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Live 5 Investigates: Challenges in minority officer recruitment - Live5News.com | Charleston, SC | News, Weather, Sports

Live 5 Investigates: Challenges in minority officer recruitment

(Source: AP Stock Graphic) (Source: AP Stock Graphic)
CHARLESTON, SC (WCSC) -

Police departments and sheriff’s offices typically hope the diversity of their officers reflects the community they are policing.

A Live 5 investigation shows getting and keeping minority officers continues to be a struggle for some local agencies.

We collected data from local agencies to compare five years of demographic trends.

Overall, African American officers are often underrepresented when compared to a city or county’s census population.

In several departments, Asian and Hispanic officers were underrepresented or completely unrepresented when compared to the population.

Charleston PD has one of the biggest recruitment efforts.

They have built connections with local universities, churches and community groups to engage with potential recruits.

“This isn’t over for us yet- it’ll continue to be a challenge,” said Lt. Thomas Adams with the Charleston Police Department.

He headed up the agency’s recruitment effort, started by the chief in 2010.

“The objective of the recruitment position was to fully staff the Charleston Police Department with emphasis on selecting underrepresented groups to mirror the city that we’re policing.”

Sgt. Myron Smith is taking over recruitment starting this month, and both officers talked to us about what was accomplished so far and what they’d like to see in the future.

“I would like the department to actually represent, percentage, the people we serve. It would be a great thing,” said Sgt. Smith.

According to the latest census from 2010, the City of Charleston is about 25% percent African American.

About 16% of CPD officers are African American.

Even with the appeal of a higher pay scale than other state police departments, tuition reimbursement and being located in a popular city near the beach, CPD says recruiting and keeping minority officers isn’t easy.

“In 2016, there have been over 100 officers killed in the line of duty,” said Lt. Adams. “That doesn’t help recruitment or retention.”

Tensions between police and minority communities nationally can add to the challenge.

Plus, all applicants must meet certain education standards.

Adams explains another reason they believe the number of African American officers has decreased in CPD over five years:

“This select pool of candidates that we’re looking for- not only are we looking for them, but the federal law enforcement agencies are. They’re handpicking our best officers.”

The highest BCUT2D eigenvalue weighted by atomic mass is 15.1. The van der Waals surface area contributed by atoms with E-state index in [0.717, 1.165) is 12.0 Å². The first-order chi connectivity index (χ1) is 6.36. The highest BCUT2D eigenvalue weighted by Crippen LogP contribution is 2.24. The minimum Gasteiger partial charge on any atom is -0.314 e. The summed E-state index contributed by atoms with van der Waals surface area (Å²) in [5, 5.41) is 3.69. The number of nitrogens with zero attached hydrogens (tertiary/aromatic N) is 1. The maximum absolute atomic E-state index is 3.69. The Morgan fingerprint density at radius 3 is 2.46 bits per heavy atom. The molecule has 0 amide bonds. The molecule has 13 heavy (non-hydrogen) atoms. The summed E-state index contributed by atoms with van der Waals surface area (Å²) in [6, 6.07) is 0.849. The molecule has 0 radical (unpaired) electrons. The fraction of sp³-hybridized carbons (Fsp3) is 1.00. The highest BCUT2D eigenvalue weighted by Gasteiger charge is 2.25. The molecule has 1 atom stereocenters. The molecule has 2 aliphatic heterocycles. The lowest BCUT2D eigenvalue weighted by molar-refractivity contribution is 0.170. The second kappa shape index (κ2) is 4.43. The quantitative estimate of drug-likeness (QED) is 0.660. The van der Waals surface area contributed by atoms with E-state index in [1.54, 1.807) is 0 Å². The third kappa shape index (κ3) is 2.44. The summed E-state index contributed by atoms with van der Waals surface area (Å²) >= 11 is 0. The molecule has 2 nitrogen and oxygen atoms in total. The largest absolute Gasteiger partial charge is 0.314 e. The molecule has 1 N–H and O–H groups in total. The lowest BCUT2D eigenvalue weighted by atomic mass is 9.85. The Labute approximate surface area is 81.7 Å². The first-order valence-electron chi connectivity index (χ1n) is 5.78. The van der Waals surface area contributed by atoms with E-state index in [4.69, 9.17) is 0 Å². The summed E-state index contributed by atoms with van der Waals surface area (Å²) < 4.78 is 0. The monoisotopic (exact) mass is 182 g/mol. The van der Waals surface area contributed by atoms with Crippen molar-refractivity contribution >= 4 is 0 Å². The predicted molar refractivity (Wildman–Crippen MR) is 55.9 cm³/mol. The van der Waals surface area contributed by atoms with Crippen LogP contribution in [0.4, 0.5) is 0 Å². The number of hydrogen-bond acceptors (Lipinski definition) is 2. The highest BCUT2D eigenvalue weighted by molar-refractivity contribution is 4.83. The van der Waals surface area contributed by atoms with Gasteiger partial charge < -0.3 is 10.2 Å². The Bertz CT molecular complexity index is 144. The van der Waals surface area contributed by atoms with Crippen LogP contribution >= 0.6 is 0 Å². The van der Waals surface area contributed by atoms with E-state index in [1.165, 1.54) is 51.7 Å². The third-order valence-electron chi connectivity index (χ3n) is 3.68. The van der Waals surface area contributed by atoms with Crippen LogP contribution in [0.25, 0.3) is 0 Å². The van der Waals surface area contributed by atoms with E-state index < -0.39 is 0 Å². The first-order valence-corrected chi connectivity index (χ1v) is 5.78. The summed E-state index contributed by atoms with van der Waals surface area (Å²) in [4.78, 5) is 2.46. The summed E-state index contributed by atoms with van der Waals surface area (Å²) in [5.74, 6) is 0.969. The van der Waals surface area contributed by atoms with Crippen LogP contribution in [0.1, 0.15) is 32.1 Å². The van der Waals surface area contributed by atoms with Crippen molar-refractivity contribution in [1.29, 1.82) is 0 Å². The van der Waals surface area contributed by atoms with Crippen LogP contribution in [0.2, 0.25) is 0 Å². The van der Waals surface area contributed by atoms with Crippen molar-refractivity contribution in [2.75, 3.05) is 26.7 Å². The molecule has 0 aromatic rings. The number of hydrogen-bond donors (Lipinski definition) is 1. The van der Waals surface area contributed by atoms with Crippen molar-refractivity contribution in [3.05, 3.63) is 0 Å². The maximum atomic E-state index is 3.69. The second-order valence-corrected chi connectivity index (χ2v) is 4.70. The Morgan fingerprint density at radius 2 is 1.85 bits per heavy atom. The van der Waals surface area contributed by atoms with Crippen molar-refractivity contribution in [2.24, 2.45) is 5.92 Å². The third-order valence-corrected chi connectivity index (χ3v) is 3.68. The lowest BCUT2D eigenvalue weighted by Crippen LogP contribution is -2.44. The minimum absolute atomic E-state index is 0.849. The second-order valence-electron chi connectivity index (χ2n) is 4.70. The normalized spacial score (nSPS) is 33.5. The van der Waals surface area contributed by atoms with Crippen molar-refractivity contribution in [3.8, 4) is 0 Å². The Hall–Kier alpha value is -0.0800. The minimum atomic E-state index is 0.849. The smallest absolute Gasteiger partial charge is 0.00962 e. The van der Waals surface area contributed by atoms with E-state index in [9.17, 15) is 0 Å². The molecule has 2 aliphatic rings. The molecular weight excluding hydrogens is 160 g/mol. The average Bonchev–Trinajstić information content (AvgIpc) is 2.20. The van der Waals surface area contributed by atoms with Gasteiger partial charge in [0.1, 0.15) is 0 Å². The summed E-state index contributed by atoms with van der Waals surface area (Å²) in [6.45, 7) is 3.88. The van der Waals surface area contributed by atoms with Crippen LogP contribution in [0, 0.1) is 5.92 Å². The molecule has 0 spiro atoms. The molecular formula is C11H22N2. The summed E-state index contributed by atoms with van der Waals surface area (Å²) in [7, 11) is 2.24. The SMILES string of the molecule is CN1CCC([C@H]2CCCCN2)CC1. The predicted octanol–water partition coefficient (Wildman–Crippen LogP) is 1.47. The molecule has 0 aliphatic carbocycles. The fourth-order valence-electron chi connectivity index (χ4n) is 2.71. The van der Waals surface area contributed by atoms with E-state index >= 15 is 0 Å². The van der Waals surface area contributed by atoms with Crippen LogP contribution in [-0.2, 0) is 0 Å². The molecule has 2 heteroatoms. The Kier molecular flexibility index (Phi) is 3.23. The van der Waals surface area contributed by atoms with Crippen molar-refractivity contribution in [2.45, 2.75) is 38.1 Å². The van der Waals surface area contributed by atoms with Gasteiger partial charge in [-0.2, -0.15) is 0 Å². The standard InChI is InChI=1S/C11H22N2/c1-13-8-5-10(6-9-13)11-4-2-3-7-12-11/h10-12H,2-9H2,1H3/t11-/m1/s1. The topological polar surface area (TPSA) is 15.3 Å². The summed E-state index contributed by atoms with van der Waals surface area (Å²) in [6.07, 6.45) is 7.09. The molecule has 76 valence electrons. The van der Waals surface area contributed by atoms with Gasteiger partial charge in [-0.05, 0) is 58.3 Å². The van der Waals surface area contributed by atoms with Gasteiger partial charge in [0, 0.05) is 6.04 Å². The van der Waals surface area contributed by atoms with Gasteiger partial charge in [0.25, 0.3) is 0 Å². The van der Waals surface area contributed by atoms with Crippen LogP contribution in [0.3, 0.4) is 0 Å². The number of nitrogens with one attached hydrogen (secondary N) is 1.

He says so far this year, CPD had fifteen minority officers, both men and women, leave for jobs with agencies such as the ATF, FBI, Secret Service, and Federal Law Enforcement Training Center. Plus, five minority officers retired.

“We get them here, we like to keep them here, but sometimes a better opportunity comes along financially, family. Can’t blame them,” said Sgt. Smith.

CPD is not alone in these challenges.

We collected data from local law enforcement agencies to see if their demographics reflect diversity in the actual community.

Many agencies admitted recruitment can be a struggle.

Nearly all departments said they require diversity training and fair policing training of their current sworn employees.

“If a community does not trust its policing agency, that’s where the issues occur,” said Professor Ed Lugo. He is retired from the Secret Service after 25 years of service, and now teaches with The Citadel’s Department of Criminal Justice.

“Diversity is an opportunity to leverage access to the community,” Lugo explained. “The community is simply more apt to cooperate with people they relate with. So the diversity and demographics of being able to match demographically your police department with your community is a wonderful thing. But that isn’t the only answer. Because just getting someone that looks like ‘me’ doesn’t satisfy the recruiting process.”

He says officers also need to be smart, charismatic, and empathetic. That’s one reason CPD is so focused on the pipeline of local and state colleges and their related internship program.

Lugo added, “The issues of finding these personnel, it is not just law enforcement’s responsibility. The community is a stakeholder here. It is their responsibility that if they see a good candidate, they should recruit also. They should make recommendations.”

He says a teacher, pastor or business owner may be in a perfect position to keep an eye out for such candidates.

“We just want to sell ourselves as being human beings,” said Sgt. Smith. He shared his motto, which he tells potential recruits. “Be a part of the system to make the changes. Right now law enforcement is under a lot of scrutiny. But if you come on board and help us transition to being great and better place to change the system from the inside, not the outside.”

We are still awaiting data from a few other departments. 

BREAKDOWN OF DATA RECEIVED SO FAR

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According to the 2010 Census, 70.2% of the population of Charleston is white, 28.4% African American, 1.6% Asian, and 2.8% are another race or ethnicity.